“The bulls point to the huge opportunity (and the cashflow demands) of building CFCs with existing global partners and the massive boost to the online grocery market from the pandemic. The bears say that the perennially loss-making Ocado is only good for burning through cash and that the dedicated warehouse model is still not as flexible as the combined store picking/warehouse model of Waitrose and others. And the company has announced that the equity placing of £657m has been completed overnight at a price of 1960p, a mere 5.7% discount to the closing price of 2079p, which capitalised mighty Ocado at £14.8bn.”

Ash Sharma, research director at supply chain automation market intelligence firm Interact Analysis:

“Ocado is trying to expand into a fast-growing online grocery market. This round of fundraising comes at an opportune time with grocery retailers facing challenges and huge demand and opportunities as a result of the pandemic. This ambitious fundraise will allow Ocado to greatly accelerate its expansion into the grocery market at a time when its valuation is at an all-time high.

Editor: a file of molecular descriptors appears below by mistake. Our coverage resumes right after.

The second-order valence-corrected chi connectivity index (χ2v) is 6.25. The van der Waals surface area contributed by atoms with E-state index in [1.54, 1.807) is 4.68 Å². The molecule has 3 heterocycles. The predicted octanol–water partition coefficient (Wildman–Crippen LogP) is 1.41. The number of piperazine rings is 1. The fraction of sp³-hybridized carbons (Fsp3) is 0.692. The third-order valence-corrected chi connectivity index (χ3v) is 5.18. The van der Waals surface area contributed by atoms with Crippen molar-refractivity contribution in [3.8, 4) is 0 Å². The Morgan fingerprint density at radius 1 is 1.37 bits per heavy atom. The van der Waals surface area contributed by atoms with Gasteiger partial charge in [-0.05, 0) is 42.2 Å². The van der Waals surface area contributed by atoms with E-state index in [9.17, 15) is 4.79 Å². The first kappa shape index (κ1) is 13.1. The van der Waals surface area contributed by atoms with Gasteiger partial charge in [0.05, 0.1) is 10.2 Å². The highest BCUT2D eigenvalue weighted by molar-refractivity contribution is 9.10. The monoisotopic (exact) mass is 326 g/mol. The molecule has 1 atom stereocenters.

“Prior to coronavirus, Ocado was actively transitioning towards being a technology provider for other grocery companies and being very successful at it with major wins in the US and Australia. The pandemic has turned the retail world on its head and has greatly accelerated the shift to online grocery shopping, as well as shifts in consumer purchasing habits in store. Ocado’s technology can be relatively rapidly deployed and is seen as a very attractive option for grocery companies worldwide.

“Our analysis shows that more than $18bn will be invested globally in automation of grocery supply chains and warehouses. Ocado is well placed to capture a significant chunk of this. However, they will face stiff competition from alternative automation providers and technology.